I have been trying to print out the base file names using find in Unix. To simply print out the file names the command I have been using is this

find . -type f -name \*.out -print

It prints out the full path qualified path names. But I want the base file names only. That is why I have been trying the following command

find . -type f -name \*.out -exec basename {}

But it errors out and displays

find: incomplete statement

Please help me through.


3 Answers 3


You missing ; character to terminate primary expression (See POSIX find):

find . -type f -name \*.out -exec basename {} ';'

The reason you must escape, or quote ; because it's your shell list separator. You must make your shell treat it literally. \;, ';' or ";" all work well.

But this solution will call basename for each file found, make it slow. If file names don't contain newline, you can:

find . -type f -name '*.out' | sed -e 's#.*/##'

If you have GNU coreutils version >= 8.16, or you are on OSX, you can use basename -a:

find . -type f -name '*.out' -exec basename -a -- {} +
  • Not only OSX find supports -a. GNU find does it as well.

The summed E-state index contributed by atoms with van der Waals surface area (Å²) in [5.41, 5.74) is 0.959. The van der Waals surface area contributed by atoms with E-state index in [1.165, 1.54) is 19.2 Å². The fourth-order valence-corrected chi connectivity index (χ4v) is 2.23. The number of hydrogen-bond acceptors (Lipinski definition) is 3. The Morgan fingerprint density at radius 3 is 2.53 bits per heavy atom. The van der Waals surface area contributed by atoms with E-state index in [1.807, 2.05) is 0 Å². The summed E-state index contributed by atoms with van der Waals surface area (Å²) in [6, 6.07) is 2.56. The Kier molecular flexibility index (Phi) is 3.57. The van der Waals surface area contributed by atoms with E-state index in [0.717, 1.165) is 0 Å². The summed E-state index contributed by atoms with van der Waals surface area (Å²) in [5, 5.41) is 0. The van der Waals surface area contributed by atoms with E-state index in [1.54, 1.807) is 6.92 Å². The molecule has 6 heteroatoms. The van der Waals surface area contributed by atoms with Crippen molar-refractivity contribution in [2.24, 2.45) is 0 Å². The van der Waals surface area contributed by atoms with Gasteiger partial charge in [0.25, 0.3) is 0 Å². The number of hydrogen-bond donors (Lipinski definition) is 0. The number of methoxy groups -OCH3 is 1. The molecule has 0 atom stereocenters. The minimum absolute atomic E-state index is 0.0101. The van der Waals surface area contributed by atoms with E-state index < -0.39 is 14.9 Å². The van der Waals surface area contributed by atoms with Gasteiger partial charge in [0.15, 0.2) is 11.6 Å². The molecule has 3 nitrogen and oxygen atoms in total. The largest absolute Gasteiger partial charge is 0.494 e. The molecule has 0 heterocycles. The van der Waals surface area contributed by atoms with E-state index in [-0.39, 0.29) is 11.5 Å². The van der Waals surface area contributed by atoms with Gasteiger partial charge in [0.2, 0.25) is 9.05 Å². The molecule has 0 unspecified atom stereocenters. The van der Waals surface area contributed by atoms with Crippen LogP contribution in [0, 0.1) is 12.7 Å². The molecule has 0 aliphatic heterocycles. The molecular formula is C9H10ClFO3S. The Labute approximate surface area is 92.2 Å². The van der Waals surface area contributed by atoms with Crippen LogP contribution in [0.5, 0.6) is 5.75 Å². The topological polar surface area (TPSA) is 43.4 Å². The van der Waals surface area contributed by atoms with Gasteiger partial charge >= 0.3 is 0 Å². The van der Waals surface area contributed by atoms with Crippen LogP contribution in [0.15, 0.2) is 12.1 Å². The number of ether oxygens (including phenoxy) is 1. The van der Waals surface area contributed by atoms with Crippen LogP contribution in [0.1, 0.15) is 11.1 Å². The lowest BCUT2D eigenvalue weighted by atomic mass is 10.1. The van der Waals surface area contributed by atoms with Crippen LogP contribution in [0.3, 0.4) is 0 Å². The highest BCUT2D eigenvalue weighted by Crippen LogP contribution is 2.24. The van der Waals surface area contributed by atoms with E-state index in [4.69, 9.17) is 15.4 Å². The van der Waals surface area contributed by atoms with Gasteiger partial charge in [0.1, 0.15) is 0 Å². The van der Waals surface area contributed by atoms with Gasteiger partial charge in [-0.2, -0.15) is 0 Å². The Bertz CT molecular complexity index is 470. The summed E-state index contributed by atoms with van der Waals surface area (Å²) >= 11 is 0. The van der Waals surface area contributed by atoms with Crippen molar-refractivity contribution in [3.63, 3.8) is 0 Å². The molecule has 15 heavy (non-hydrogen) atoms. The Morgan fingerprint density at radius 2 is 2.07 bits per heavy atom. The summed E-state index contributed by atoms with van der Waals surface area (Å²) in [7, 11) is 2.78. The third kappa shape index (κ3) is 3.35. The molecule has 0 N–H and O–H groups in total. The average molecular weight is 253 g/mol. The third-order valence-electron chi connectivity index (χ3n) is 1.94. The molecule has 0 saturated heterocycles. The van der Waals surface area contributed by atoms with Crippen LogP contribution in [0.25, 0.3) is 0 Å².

– jlliagre
    Nov 21, 2014 at 8:46
  • @jlliagre: I guess you mean basename instead of find. And at least in Debian Wheezy, (GNU coreutils) 8.13, it doesn't.
    – cuonglm
    Nov 21, 2014 at 8:50
  • That was basename indeed, not find. That looks to be a recent addition as this option is supported at least with GNU coreutils 8.20.
    – jlliagre
    Nov 21, 2014 at 8:57
  • @jlliagre: The change was made in version 8.16, I added it to my answer.
    – cuonglm
    Nov 21, 2014 at 9:34

Your command is missing a semicolon at the end, to terminate the -exec:

find . -type f -name \*.out -exec basename {} \;

But that command will run quite slowly because it forks an external process and calls basename for each and every match. If your find supports the -printf option, you might want to use that instead:

find . -type f -name \*.out -printf '%f\n'
  • That sounds good and works pretty well but why is that ; needed after all and why do we need to escape it ?
    – recmach
    Nov 21, 2014 at 7:45
  • 2
    For why it's needed, that's clearly documented in the manpage. Please read it. It's how find knows where your command ends. For why it needs to be escaped, it's a shall metacharacter.
    – Celada
    Nov 21, 2014 at 7:48

you left \;

 find . -type f -name \*.out -exec basename {} \;

If your file paths don't contain newline characters, you can also use awk:

find . -type f -name \*.out -print | awk -F "/" '{print $NF}'

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